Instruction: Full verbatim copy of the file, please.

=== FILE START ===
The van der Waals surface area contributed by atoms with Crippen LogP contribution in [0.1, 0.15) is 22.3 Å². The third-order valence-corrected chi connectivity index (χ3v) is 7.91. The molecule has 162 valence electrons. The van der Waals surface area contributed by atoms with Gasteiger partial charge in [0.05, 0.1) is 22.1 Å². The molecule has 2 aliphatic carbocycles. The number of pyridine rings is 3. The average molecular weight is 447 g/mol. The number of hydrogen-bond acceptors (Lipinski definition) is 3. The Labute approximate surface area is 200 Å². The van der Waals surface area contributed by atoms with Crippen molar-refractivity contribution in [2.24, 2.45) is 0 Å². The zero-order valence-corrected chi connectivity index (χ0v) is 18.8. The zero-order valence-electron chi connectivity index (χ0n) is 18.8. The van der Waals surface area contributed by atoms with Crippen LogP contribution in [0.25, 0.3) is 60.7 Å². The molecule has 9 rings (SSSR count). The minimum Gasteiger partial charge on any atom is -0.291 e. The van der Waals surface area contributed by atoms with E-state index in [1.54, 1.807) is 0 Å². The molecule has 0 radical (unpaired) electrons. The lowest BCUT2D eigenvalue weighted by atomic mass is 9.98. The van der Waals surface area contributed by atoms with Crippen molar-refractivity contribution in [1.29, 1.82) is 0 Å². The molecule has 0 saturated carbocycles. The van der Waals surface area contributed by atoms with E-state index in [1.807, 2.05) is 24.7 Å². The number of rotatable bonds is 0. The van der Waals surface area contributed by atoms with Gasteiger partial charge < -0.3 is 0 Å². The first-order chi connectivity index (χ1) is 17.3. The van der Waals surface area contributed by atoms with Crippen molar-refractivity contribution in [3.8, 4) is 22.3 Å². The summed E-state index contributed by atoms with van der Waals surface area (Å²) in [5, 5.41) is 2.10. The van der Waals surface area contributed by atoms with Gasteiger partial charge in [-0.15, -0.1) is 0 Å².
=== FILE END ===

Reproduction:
The van der Waals surface area contributed by atoms with Crippen LogP contribution in [0.1, 0.15) is 22.3 Å². The third-order valence-corrected chi connectivity index (χ3v) is 7.91. The molecule has 162 valence electrons. The van der Waals surface area contributed by atoms with Gasteiger partial charge in [0.05, 0.1) is 22.1 Å². The molecule has 2 aliphatic carbocycles. The number of pyridine rings is 3. The average molecular weight is 447 g/mol. The number of hydrogen-bond acceptors (Lipinski definition) is 3. The Labute approximate surface area is 200 Å². The van der Waals surface area contributed by atoms with Crippen molar-refractivity contribution in [2.24, 2.45) is 0 Å². The zero-order valence-corrected chi connectivity index (χ0v) is 18.8. The zero-order valence-electron chi connectivity index (χ0n) is 18.8. The van der Waals surface area contributed by atoms with Crippen LogP contribution in [0.25, 0.3) is 60.7 Å². The molecule has 9 rings (SSSR count). The minimum Gasteiger partial charge on any atom is -0.291 e. The van der Waals surface area contributed by atoms with E-state index in [1.54, 1.807) is 0 Å². The molecule has 0 radical (unpaired) electrons. The lowest BCUT2D eigenvalue weighted by atomic mass is 9.98. The van der Waals surface area contributed by atoms with Crippen molar-refractivity contribution in [1.29, 1.82) is 0 Å². The molecule has 0 saturated carbocycles. The van der Waals surface area contributed by atoms with E-state index in [1.807, 2.05) is 24.7 Å². The number of rotatable bonds is 0. The van der Waals surface area contributed by atoms with Gasteiger partial charge < -0.3 is 0 Å². The first-order chi connectivity index (χ1) is 17.3. The van der Waals surface area contributed by atoms with Crippen molar-refractivity contribution in [3.8, 4) is 22.3 Å². The summed E-state index contributed by atoms with van der Waals surface area (Å²) in [5, 5.41) is 2.10. The van der Waals surface area contributed by atoms with Gasteiger partial charge in [-0.15, -0.1) is 0 Å².